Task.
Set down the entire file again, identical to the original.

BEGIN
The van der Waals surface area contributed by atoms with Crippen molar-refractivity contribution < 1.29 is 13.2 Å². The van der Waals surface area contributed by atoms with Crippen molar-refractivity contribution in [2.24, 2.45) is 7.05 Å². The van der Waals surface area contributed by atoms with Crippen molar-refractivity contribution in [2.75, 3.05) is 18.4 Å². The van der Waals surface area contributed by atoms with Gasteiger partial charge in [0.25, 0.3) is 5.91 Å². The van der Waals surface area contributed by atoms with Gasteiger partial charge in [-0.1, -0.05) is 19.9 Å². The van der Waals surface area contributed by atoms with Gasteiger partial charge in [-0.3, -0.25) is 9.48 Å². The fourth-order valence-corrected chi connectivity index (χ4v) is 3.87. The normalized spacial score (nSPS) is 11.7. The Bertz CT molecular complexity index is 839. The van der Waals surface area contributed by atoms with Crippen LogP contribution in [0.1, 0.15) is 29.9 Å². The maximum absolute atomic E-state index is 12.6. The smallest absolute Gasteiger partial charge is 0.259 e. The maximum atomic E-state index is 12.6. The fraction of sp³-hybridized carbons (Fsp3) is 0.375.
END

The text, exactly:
The van der Waals surface area contributed by atoms with Crippen molar-refractivity contribution < 1.29 is 13.2 Å². The van der Waals surface area contributed by atoms with Crippen molar-refractivity contribution in [2.24, 2.45) is 7.05 Å². The van der Waals surface area contributed by atoms with Crippen molar-refractivity contribution in [2.75, 3.05) is 18.4 Å². The van der Waals surface area contributed by atoms with Gasteiger partial charge in [0.25, 0.3) is 5.91 Å². The van der Waals surface area contributed by atoms with Gasteiger partial charge in [-0.1, -0.05) is 19.9 Å². The van der Waals surface area contributed by atoms with Gasteiger partial charge in [-0.3, -0.25) is 9.48 Å². The fourth-order valence-corrected chi connectivity index (χ4v) is 3.87. The normalized spacial score (nSPS) is 11.7. The Bertz CT molecular complexity index is 839. The van der Waals surface area contributed by atoms with Crippen LogP contribution in [0.1, 0.15) is 29.9 Å². The maximum absolute atomic E-state index is 12.6. The smallest absolute Gasteiger partial charge is 0.259 e. The maximum atomic E-state index is 12.6. The fraction of sp³-hybridized carbons (Fsp3) is 0.375.